New blood on the beach
Blood on the Beach, Virginia Beach, VA
April 21-22 at The Holiday Inn
Convention season is in full bloom, and I had yet another con planned for this past weekend in Virginia Beach, VA called BLOOD ON THE BEACH. This was the debut show, and wow did it make an impact!
Because I couldn’t get the full night off work on Friday, I could only attend this show Saturday and Sunday. I decided to rent a car for the 6 hour drive to Virginia, to give my car a break from all the convention traveling it has done! Plus my GMC Terrain is a gas hog! I picked up the rental car on Friday afternoon, packed up my stuff, confirmed some final details for Chiller Theatre the following weekend, and was on my way. Stopping to pick up a friend in West Chester, by 9:30pm I was on my way to Virginia Beach. We hit some traffic going thru Pennsylvania, but once we hit Delaware, it was smooth sailing. That is until I got a speeding ticket! I noticed that the speed limit constantly changed on RT 1. Fluctuating from 35 mph to 55 mph, to 45 mph, then back down to 35 mph. Right when it hit me that I was in a speed trap, I saw the red and blue lights in my rear view mirror. I pulled to the side, and the office came out and said “Do you know you were doing 50mph in a 45mph zone?” WHAT?!! Are you kidding me?! 5 miles over, and this guy is pulling me over? I just handed the officer my driver’s license, and did not reply to his question. An $80.00 speeding ticket later, and I was back on the road to Blood on the Beach.
My pal Len Lies, who was DAWN OF THE DEAD’S Machete Zombie called me on the drive up to say that the first day was busy, but the show had a very stressful and hectic start. Celeb guests didn’t have tables, some didn’t have hotel rooms– it was total chaos. I reminded Len that it was a first time show, and they will have some kinks to work out, just give them a chance to fix things. Len was laughing about it, because other celeb guests were very pissed, and Len is a laid back person, who just goes with the flow. By the time I was done chatting with Len, we were out of Delaware, and in Maryland. Entering into Virginia, this was going to be my first time driving over the Chesapeake Bay Bridge, the longest bridge in the United States. 20 miles of tunnels and bridges was something unique, and kind of enticing. About 2am, we got to the Holiday Inn where the convention was taking place, only to find out that our room was not ready, and would not be ready for another 12 hours Damn! The clerk at the front desk suggested staying at the Hampton Inn next door until 2pm. Leaving the Holiday Inn to go back to the car, I was stopped by Nick Principe, who played “Chromeskull”, the metal faced killer in LAID TO REST. Nick remembered meeting me in the past and wanted to say hi. If you are ever at a convention where Nick is a guest, make sure you stop by his table and chat; he is one of the nicest guys ever. Not to mention he plays a great psycho killer.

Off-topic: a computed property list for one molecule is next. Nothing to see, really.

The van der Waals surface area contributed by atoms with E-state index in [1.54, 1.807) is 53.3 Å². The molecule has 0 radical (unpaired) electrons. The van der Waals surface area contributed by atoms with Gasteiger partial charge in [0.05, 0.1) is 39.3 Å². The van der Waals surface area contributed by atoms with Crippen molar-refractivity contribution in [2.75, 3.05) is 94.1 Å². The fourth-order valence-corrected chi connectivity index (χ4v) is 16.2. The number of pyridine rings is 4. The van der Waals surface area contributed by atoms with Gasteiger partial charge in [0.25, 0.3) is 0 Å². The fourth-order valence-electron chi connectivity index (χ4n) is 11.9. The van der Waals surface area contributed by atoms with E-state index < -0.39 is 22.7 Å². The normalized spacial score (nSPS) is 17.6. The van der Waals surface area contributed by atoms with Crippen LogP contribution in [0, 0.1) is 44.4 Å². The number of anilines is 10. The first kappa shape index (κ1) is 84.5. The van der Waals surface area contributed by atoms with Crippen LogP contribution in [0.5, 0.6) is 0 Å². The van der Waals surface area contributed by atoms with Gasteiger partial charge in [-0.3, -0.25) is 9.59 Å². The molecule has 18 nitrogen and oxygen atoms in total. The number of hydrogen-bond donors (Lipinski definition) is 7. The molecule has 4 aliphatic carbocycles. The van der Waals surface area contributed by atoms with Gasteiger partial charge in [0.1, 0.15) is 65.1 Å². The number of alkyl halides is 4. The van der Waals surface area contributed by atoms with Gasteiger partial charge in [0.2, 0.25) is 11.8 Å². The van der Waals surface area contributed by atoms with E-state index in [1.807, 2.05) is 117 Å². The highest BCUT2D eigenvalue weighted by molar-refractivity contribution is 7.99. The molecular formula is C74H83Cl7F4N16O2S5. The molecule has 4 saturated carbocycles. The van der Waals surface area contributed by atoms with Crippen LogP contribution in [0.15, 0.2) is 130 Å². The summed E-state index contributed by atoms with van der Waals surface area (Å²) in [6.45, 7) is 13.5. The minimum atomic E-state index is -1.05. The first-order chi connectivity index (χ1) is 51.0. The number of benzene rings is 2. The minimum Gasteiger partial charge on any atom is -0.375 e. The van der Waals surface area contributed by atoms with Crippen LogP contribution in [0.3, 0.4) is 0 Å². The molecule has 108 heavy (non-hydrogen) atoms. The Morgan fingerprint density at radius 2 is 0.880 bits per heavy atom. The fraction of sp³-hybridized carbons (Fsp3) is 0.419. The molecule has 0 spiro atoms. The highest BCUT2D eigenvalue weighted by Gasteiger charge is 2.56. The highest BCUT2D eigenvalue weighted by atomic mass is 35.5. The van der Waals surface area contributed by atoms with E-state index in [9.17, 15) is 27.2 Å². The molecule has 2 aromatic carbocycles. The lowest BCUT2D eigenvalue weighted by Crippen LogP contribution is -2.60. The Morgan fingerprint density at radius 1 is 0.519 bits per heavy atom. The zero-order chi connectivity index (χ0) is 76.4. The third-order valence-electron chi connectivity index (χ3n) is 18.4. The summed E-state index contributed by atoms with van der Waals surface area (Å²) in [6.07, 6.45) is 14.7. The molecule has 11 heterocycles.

So we checked into the Hampton Inn at 3am, woke up at 9, and finally start Blood on the Beach. Heading back to the Holiday Inn at noon, I found my room STILL wasn’t ready! I decided to just leave my bags in the car, and check out the convention until my room was ready. I got my pass only to find out that there was a huge line of people just to get into the ballroom where the celeb guests were signing. This show was very busy for a first time show. I informed the staff person guarding the door that I was friends with a manager and needed to get in the room to help work the tables. Staff dude nodded his head and let me in. The room was packed, and had the most awkward table set up I have ever seen at a convention. There were tables everywhere in all directions. They clearly didn’t have enough table space in the room. Simple mistake for a first time show. I went over to my friend Stacy, who is a booking agent, and had several clients booked in the show. Since I was there all day, and didn’t need many autographs, I offered to help work at a table with one of her clients. Stacy asked me to work with Philip Friedman, who played the creepy old lady in James Wan’s INSIDIOUS. I had met Philip at HorrorFind last year, and thought he was a nice guy to chat with. I didn’t have to start working for another 3 hours, so I had time to kill.
I saw that Vernon Wells was right in front of me, so I stopped by his table to chat. I had met Vernon a few years ago at Chiller Theatre, but forgot to get him to sign my KING OF THE ANTS DVD cover. Vernon didn’t remember meeting me until I reminded him that I was the guy that had him sign my DVD cover for MINERS MASSACRE. When I had him sign it at Chiller, he didn’t see too impressed, I got the vibe that it wasn’t a film he was too proud of, but I really enjoyed it. I have a taste for direct to dvd “C movies”. I put the KING OF THE ANTS DVD cover in front of him, and he starred at it for a few seconds, then looked up at me and said “I loved my role in this”. I agreed with Vernon, and we started to talk about how great Stuart Gordon is, and how underrated KING OF THE ANTS is. He signed my DVD cover, and asked if I wanted a photo with him. I obliged. I know Vernon is from Australia, so we talked a little about that, until Vernon was distracted by Tiffany Shepis holding a baby. It was great to see Vernon again; he is one of my favorite villain actors.
Next I walked over to say hi to Nick Principe. Nick didn’t look as happy and chipper as he was at 2am when I saw him. He was sitting at what had to be the smallest table in the room, all slouched over. Nick seemed to perk up when I stopped by his table. He said hello, and mentioned what a mistake it was staying up so late. I sympathized with Nick, because I have done that at past conventions, and it’s not a good feeling sitting at a table with 2 hours of sleep. We talked about LAID TO REST 3, and Nick mentioned that he thought the script was done, but Robert Hall was busy with his TV show, and wouldn’t be able to start of LTR 3 until he had some free time. Since Nick is 6’8, and I am 6’3 we talked about how hard flying is with long legs. Luckily, Nick had some helpful flying tips that he shared with me. I got Nick to sign a photo, and was on my way.